Friday, July 20, 2007

STL People and Places

St. Louis has lots of cool places, but what makes STL such a great city is our people. People make the place. Visitors love our architecture, but they come back for the people. Lots of places have interesting architecture. We have the people to make it special.

Wednesday, July 11, 2007

Ask 100 St. Louisans...

How do you think most St. Louis area residents would respond to these questions?

1) Do you favor the plan for a sculpture garden for downtown's Gateway Mall?
2) Should public schools in neighboring districts accept students from St. Louis City?
3) Are you pleased with the remaking of the St. Louis University campus in midtown St. Louis?
4) Do you favor the BJC lease of Forest Park lands east of Kingshighway?
5) Do you support Paul McKee's efforts for large scale redevelopment in North St. Louis?
6) Are you happy with the Cardinals decision to build their new ballpark downtown?
7) Do you want Metrolink to expand near your neighborhood?
8) Do you actively follow blogs discussing community renewal efforts in St. Louis?
9) Do you know what is planned next to improve the St. Louis riverfront?
10) Do you favor MoDOT's total shut down plan to rebuild Highway 40 between 270 and the City of St. Louis?
11) Would you patronize a restaurant on the East St. Louis riverfront with panoramic views of downtown St. Louis?
12) Would you move to a riverfront condo on the East St. Louis riverfront with panoramic views of downtown St. Louis?
13) Should pro-choice politicians receive the sacrament of Holy Communion?
14) Should Missouri pay half the cost of a new Mississippi River bridge at downtown St. Louis?
15) Will your next home in the St. Louis area be closer to downtown?

Do you prefer...

16) KMOX or KTRS?
17) Rush Limbaugh or Al Franken?
18) State or local control of the St. Louis City police department?
19) Residency requirements for city employees?
20) The appointed or elected city school board?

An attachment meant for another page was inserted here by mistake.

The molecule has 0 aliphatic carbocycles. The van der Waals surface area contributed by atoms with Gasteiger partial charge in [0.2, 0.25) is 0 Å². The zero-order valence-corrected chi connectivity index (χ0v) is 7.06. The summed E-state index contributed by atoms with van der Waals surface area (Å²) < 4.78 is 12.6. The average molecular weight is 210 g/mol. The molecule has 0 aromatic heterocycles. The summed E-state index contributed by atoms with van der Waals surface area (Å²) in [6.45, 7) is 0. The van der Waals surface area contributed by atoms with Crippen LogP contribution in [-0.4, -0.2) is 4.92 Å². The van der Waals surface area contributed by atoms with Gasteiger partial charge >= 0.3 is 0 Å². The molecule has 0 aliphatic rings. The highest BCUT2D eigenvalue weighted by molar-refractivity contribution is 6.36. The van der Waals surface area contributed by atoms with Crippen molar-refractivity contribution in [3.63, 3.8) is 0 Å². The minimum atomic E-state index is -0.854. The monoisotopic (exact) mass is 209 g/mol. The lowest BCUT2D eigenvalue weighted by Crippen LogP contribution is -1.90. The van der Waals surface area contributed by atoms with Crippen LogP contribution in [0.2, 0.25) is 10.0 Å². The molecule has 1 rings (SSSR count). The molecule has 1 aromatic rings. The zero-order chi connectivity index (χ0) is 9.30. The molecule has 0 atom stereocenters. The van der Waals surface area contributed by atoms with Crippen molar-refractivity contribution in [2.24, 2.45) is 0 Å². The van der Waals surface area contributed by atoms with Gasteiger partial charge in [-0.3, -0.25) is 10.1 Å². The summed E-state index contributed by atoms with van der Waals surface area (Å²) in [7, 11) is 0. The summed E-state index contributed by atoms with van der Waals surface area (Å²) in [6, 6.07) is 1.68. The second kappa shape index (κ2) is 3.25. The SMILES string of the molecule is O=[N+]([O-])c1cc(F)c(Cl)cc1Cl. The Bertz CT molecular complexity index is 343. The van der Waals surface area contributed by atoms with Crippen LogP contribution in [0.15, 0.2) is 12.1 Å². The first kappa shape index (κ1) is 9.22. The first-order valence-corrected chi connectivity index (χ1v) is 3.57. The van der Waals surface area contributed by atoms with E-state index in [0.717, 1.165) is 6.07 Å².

Friday, July 06, 2007

Southside Sunset Brings New Beginning

For a long time I've preferred kid baseball to watching the pros. Starting from the time they're just learning to play, all the way up to when they get to play on a major league-sized field, it's always been more enjoyable watching these young people learn to play and improve. This year the changes have been dramatic. The finer points of the game stand out. Last night, I finally figured out why I prefer watching these young players so much: it's a far more precious thing.

When they're seven and eight years old, their young baseball lives seem like they'll last forever. But they don't. Each year, more and more of them drop out. Some of them stay with it, but by the time they reach high school, most of the players are done with the competitive track of the game.

Last night our guys played their final league game of the season. For a lot of them, it will likely be the last competitive baseball game of their lives. This fall, as they enter high school, some will try to make their high school teams. Some will make them, but many won't. Of the ones who do, plenty will spend most of the season riding the bench. Only the top players will see much playing time.

A few years from now, when these young people enter the working world, some will probably play adult softball. St. Louis is among the top recreational softball towns in the country. But you usually don't see many parents cheering their kids at beer-league games. We're fading out of the picture.

So as last night's game wound down, it was a sentimental time for some of us. We enjoyed a few beers at the grand stand, looking out over the manicured diamond, watching as many of these young ballplayers - our sons - stood in the batter's box, taking the last competitive at-bats they'd ever see.